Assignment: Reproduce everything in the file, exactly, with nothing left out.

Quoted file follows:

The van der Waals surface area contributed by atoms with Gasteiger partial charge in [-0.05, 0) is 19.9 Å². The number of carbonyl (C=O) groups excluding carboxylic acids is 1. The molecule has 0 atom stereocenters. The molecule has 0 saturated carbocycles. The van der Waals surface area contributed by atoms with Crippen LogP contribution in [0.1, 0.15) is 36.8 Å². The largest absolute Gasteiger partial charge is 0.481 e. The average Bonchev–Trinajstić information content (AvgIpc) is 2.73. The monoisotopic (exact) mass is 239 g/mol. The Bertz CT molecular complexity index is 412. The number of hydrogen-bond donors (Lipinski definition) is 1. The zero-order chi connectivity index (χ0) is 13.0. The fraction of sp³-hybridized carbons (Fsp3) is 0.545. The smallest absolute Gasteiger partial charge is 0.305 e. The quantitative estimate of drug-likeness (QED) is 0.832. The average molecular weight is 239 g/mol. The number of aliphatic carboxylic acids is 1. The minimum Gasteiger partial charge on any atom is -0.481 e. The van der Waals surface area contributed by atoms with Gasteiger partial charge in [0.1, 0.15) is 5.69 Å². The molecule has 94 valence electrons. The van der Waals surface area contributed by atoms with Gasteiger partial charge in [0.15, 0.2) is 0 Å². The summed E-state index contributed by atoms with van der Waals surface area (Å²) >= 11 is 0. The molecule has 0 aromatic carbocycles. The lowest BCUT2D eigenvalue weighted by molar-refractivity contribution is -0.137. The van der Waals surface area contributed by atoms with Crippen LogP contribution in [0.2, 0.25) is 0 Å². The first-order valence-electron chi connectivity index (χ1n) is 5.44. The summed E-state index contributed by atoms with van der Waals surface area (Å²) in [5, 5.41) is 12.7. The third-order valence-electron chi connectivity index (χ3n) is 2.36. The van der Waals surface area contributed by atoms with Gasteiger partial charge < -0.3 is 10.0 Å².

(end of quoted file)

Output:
The van der Waals surface area contributed by atoms with Gasteiger partial charge in [-0.05, 0) is 19.9 Å². The number of carbonyl (C=O) groups excluding carboxylic acids is 1. The molecule has 0 atom stereocenters. The molecule has 0 saturated carbocycles. The van der Waals surface area contributed by atoms with Crippen LogP contribution in [0.1, 0.15) is 36.8 Å². The largest absolute Gasteiger partial charge is 0.481 e. The average Bonchev–Trinajstić information content (AvgIpc) is 2.73. The monoisotopic (exact) mass is 239 g/mol. The Bertz CT molecular complexity index is 412. The number of hydrogen-bond donors (Lipinski definition) is 1. The zero-order chi connectivity index (χ0) is 13.0. The fraction of sp³-hybridized carbons (Fsp3) is 0.545. The smallest absolute Gasteiger partial charge is 0.305 e. The quantitative estimate of drug-likeness (QED) is 0.832. The average molecular weight is 239 g/mol. The number of aliphatic carboxylic acids is 1. The minimum Gasteiger partial charge on any atom is -0.481 e. The van der Waals surface area contributed by atoms with Gasteiger partial charge in [0.1, 0.15) is 5.69 Å². The molecule has 94 valence electrons. The van der Waals surface area contributed by atoms with Gasteiger partial charge in [0.15, 0.2) is 0 Å². The summed E-state index contributed by atoms with van der Waals surface area (Å²) >= 11 is 0. The molecule has 0 aromatic carbocycles. The lowest BCUT2D eigenvalue weighted by molar-refractivity contribution is -0.137. The van der Waals surface area contributed by atoms with Crippen LogP contribution in [0.2, 0.25) is 0 Å². The first-order valence-electron chi connectivity index (χ1n) is 5.44. The summed E-state index contributed by atoms with van der Waals surface area (Å²) in [5, 5.41) is 12.7. The third-order valence-electron chi connectivity index (χ3n) is 2.36. The van der Waals surface area contributed by atoms with Gasteiger partial charge < -0.3 is 10.0 Å².